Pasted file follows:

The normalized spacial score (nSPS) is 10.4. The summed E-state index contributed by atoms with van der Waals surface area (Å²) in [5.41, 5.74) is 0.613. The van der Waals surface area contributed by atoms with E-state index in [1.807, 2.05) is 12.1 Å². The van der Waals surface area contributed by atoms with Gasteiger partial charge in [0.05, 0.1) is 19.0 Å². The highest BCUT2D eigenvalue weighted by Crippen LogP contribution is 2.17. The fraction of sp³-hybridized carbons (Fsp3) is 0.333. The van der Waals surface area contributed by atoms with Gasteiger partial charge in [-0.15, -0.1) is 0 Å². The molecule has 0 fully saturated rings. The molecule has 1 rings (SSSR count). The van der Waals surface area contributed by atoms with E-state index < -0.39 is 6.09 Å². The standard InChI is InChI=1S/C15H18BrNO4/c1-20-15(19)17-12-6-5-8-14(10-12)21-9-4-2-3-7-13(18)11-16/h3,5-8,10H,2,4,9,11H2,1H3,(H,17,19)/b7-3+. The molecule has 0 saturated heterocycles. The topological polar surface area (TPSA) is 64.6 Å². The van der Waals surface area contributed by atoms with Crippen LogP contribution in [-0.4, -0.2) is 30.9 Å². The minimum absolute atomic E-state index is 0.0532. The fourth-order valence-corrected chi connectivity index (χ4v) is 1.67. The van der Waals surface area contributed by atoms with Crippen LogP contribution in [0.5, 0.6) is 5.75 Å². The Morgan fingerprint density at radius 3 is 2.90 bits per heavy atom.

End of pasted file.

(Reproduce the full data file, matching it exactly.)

The normalized spacial score (nSPS) is 10.4. The summed E-state index contributed by atoms with van der Waals surface area (Å²) in [5.41, 5.74) is 0.613. The van der Waals surface area contributed by atoms with E-state index in [1.807, 2.05) is 12.1 Å². The van der Waals surface area contributed by atoms with Gasteiger partial charge in [0.05, 0.1) is 19.0 Å². The highest BCUT2D eigenvalue weighted by Crippen LogP contribution is 2.17. The fraction of sp³-hybridized carbons (Fsp3) is 0.333. The van der Waals surface area contributed by atoms with Gasteiger partial charge in [-0.15, -0.1) is 0 Å². The molecule has 0 fully saturated rings. The molecule has 1 rings (SSSR count). The van der Waals surface area contributed by atoms with E-state index < -0.39 is 6.09 Å². The standard InChI is InChI=1S/C15H18BrNO4/c1-20-15(19)17-12-6-5-8-14(10-12)21-9-4-2-3-7-13(18)11-16/h3,5-8,10H,2,4,9,11H2,1H3,(H,17,19)/b7-3+. The molecule has 0 saturated heterocycles. The topological polar surface area (TPSA) is 64.6 Å². The van der Waals surface area contributed by atoms with Crippen LogP contribution in [-0.4, -0.2) is 30.9 Å². The minimum absolute atomic E-state index is 0.0532. The fourth-order valence-corrected chi connectivity index (χ4v) is 1.67. The van der Waals surface area contributed by atoms with Crippen LogP contribution in [0.5, 0.6) is 5.75 Å². The Morgan fingerprint density at radius 3 is 2.90 bits per heavy atom.